Let's hope that there will be a real change of approach. The whole Devolution project got a bad name when the first government in Wales set up 22 Local Health Boards with their panoply of exec and non-exec "jobs for the boyos" as it was rudely but I'm afraid universally perceived in saloon bars from Chepstow to Holyhead, a horrible mistake only recently put right by that exceptional consumer champion Edwina Hart. Incidentally Hafal opposed that terrible NHS structure in our formal submission on the plan all those years ago and we went on saying so right up to abolition - few others have that honourable track record.

The Commission will be chaired by the former Welsh NHS Chief Executive, Sir Paul Williams. A good choice: I sat on the review of mental health services with him a few years ago when he was an NHS Trust Chief Exec: Sir Paul is definitely an insider but I can assure you that he isn't one of those "provider interest" merchants looking out to protect senior colleagues. He can be tough and he might well come up with something radical.

Everybody thinks that the main issue is the number of local authorities in Wales. But I hope Sir Paul is smarter than that and looks at the big picture. It would be easy just to suggest that there should be seven or eight single-tier mega-councils. On the face of it this would mean cost-savings and, yes, many Welsh citizens would welcome a reduction in the number of paid politicians and multiple senior officers running tiny councils.

But actually such councils (like the old pre-1996 County Councils) would be very distant from the electorate - literally. It would mean, for example, a councillor from Llanelli making a decision about people in Fishguard or Borth. Might as well be in Cardiff for all the difference it would make.

And THAT would be my point. Mega-councils are neither one thing or the other - you might just as well centralise. Wales is a tiny country of just 3 million, small enough to run many things successfully on an all-Wales level - quite different from England which is seventeen times bigger.

So do I mean have no Councils at all? No indeed: I suggest keeping the present councils but radically reducing their functions by centralising education and merging social services into the NHS. The Councils would then be local, much smaller, more or less like the old district and borough authorities of yesteryear, and would not need professional politicians running them.

Radical? Yes. Controversial? Only to those few politicians and senior managers with vested interests. The rest of the Welsh public wouldn't shed a tear for the LEAs or "locally accountable" social care with its infuriating disconnection from health (which has fragmented and held back mental health services for years). They might even be dancing in the streets.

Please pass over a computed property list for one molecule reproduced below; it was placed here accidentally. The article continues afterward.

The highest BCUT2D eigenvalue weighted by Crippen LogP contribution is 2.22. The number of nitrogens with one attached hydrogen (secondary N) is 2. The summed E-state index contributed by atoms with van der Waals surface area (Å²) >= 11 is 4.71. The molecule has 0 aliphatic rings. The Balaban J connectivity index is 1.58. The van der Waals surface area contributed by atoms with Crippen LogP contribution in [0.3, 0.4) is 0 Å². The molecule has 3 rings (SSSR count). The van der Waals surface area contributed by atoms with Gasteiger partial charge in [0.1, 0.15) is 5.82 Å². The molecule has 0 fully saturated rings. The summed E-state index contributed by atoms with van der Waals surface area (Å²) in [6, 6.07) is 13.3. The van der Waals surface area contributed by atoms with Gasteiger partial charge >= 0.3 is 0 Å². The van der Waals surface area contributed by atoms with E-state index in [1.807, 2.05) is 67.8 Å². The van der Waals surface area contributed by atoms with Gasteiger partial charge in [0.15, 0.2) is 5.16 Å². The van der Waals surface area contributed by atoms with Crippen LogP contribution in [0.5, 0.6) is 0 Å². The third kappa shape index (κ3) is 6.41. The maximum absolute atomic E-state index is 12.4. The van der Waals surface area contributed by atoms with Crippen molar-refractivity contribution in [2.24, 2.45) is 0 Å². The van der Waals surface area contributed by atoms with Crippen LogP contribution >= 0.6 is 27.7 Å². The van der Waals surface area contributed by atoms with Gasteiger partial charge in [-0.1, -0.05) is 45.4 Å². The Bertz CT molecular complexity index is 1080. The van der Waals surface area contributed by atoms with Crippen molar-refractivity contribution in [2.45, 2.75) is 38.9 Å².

Go on, Sir Paul, be bold and drag Welsh public services into the 21st century!

The dog's breakfast aka Welsh local government...

Wednesday 17 April 2013


TUC poster 1982

Hafal Chair Elin Jones is in London today to commentate for S4C on Mrs T's not-quite-a-state-funeral - I'm sure she will pick her words as carefully as she did for the last Royal Wedding!

Supporters and opponents of Margaret Thatcher alike have been reminiscing about those days and I will offer you a vignette about how I played a minuscule part in the heady politics of over 30 years ago...

In 1982 I found myself working for a project managed jointly by the CAB and Swansea Sound - broadcasting sage and worthy advice to the bemused citizenry of South Wales. For obscure reasons I was elected the trade union rep: we were in the white-collar section of the TGWU. At the time Norman Tebbit was steering the Employment Act 1982 into law in the teeth of union opposition - this was the main plank of the new Government's strategy to restrain organised labour.

At the same time there was a hue and cry - or witch-hunt depending on your point of view - with the Government trying to root out left-wing bias in non-political institutions, one of the results of which was a gleeful discovery of Trotskyist subversion in the CAB - this got widespread national publicity and emboldened the Government's supporters in their determination to change the face of British public life.

Actually I can now reveal that the CAB was blameless but the whole scandal had originated with a Socialist Worker "Stop Tebbit's Law!" sticker which somebody affixed staff-side notice board! I didn't put it there myself and it's worth saying that the notice board was not in a public place and anyway it was the responsibility of staff and not the CAB. So in other words it was a lot of fuss about nothing but a useful lesson in how mountains can be constructed out of molehills.

Incidentally, in case you think I was a revolutionary firebrand, along with virtually every other trade union member in the UK (and in spite of my modest representative position in the biggest trade union) I refused to strike in the September 1982 "Day of Action" called by Arthur Scargill. Things were changing and the rest is history as they say.